Johannesburg - Canada’s aggressive recruitment of South African technology entrepreneurs to further its goals of job creation and economic stimulation should be a wake-up call to the South African government, as the country stands to lose vital skills, industry pundits say.
Next month representatives will arrive in the country to help South Africans join the Canadian government’s start-up visa programme, which offers visas and other necessary aid to relocate.
Canada was open for business to the world’s start-up entrepreneurs, while innovation and entrepreneurship were essential drivers of the North American nation’s economy, said Jason Kenney, Canada’s Immigration Minister.
“We need people who can build companies that will create new jobs, spur economic growth and compete on a global scale, hence our new start-up visa,” Kenney noted.
These goals are no different from those the South African government has articulated, with specific emphasis on the growth of the small and medium enterprise segment to stimulate the economy and boost job creation. But it faces the herculean task of preventing local talent from following the footsteps of great South African inventors Elon Musk, Vinny Lingham and Mark Shuttleworth, who now enjoy their fortunes abroad.
Canada, which is home to troubled smartphone maker BlackBerry, ranked 14th in the Global Competitiveness report 2013-14, published by the World Economic Forum last month, down from ninth in 2009.
It slipped four places in factors related to innovation and business sophistication, which was a real concern, Michael Bloom, the vice-president of organisational effectiveness and learning of The Conference Board of Canada, said at the time. South Africa ranks 53rd out of 148 countries from 52nd out of 144 last year.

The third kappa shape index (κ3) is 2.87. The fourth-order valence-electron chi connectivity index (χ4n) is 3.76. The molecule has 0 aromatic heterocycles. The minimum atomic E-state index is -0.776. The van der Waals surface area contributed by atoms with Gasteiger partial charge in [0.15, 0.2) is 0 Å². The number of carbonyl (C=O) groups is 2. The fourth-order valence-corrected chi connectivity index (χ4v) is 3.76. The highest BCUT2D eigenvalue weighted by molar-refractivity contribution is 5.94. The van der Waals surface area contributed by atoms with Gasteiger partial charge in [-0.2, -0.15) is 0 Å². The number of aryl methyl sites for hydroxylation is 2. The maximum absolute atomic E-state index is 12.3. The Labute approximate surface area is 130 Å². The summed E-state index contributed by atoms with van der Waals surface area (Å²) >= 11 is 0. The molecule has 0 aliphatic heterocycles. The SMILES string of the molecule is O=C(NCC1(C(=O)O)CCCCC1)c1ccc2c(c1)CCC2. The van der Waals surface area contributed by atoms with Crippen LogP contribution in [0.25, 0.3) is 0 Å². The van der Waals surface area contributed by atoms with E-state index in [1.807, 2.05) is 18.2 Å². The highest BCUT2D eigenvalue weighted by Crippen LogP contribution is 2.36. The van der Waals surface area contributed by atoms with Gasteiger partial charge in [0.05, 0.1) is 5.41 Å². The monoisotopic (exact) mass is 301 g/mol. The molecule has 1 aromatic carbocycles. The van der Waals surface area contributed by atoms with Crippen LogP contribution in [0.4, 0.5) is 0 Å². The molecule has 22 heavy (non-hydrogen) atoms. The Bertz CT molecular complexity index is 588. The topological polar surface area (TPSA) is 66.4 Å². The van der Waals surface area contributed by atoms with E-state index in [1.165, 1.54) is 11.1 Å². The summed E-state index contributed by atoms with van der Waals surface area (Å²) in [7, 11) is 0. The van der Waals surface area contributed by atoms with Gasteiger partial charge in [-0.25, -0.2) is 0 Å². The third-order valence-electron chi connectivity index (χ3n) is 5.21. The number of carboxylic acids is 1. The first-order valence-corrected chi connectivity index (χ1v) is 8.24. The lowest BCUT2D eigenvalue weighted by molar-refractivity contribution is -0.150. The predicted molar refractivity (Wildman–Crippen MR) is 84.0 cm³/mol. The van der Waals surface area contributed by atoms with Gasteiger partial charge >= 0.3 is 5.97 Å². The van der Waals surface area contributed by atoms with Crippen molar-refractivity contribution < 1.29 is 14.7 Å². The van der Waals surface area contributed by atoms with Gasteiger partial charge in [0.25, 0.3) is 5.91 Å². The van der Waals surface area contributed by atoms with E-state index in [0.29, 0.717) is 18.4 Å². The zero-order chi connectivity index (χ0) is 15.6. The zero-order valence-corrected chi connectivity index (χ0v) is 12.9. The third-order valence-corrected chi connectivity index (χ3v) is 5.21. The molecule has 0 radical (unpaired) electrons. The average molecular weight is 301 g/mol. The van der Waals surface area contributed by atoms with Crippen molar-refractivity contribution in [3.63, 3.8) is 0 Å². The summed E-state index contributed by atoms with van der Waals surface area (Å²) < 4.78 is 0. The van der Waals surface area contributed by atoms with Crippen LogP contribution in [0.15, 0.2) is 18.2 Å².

Roger Norton, the head of marketing and communications for the Silicon Cape initiative, supported the exposure that the initiative presented for entrepreneurs but said: “It is very concerning that they are relocating talent from here and it should be a big wake-up call to the South African government.” Silicon Cape is a non-profit community of technology entrepreneurs, angel investors and developers who aim to create more start-ups.
The Canadians are promising funding, access to North American markets and an opportunity to compete with global developers.
“South Africa has a reputation for technological innovation, some of the brightest professional engineers and generally backed up with a commonly held ethos of entrepreneurial spirit and hard work, all of which are sought after in the technology space,” said South African Gary Boddington, who now lives in Canada. Boddington is accompanying Mike Edwards, a tech entrepreneur in Canada, to recruit start-ups in Johannesburg, Cape Town and Durban between November 18 and 22.
They will be looking for new software companies, which have graduated from the incubator stage and are earning early-stage revenue.
“It definitely is a serious negative,” Steven Ambrose, the chief executive of Strategy Worx, a business technology consultancy, said on Friday.
“The context is very simple. We live in a world where tech skills are very scarce,” he said, adding that not enough science and maths graduates were being produced.
Mteto Nyati, the managing director of Microsoft South Africa, which runs BizSpark, a start-up outreach programme, said: “The unintended consequences of the action by the Canadians is improvement of conditions for entrepreneurs, globally or in the countries they are targeting.
“We should be happy with this development.”
He added: “Canada’s understanding of the youth unemployment challenges is matched by relevant actions aimed at addressing the problem. They are putting their money where their mouth is. This is something we have to learn to do as a nation.” - Business Report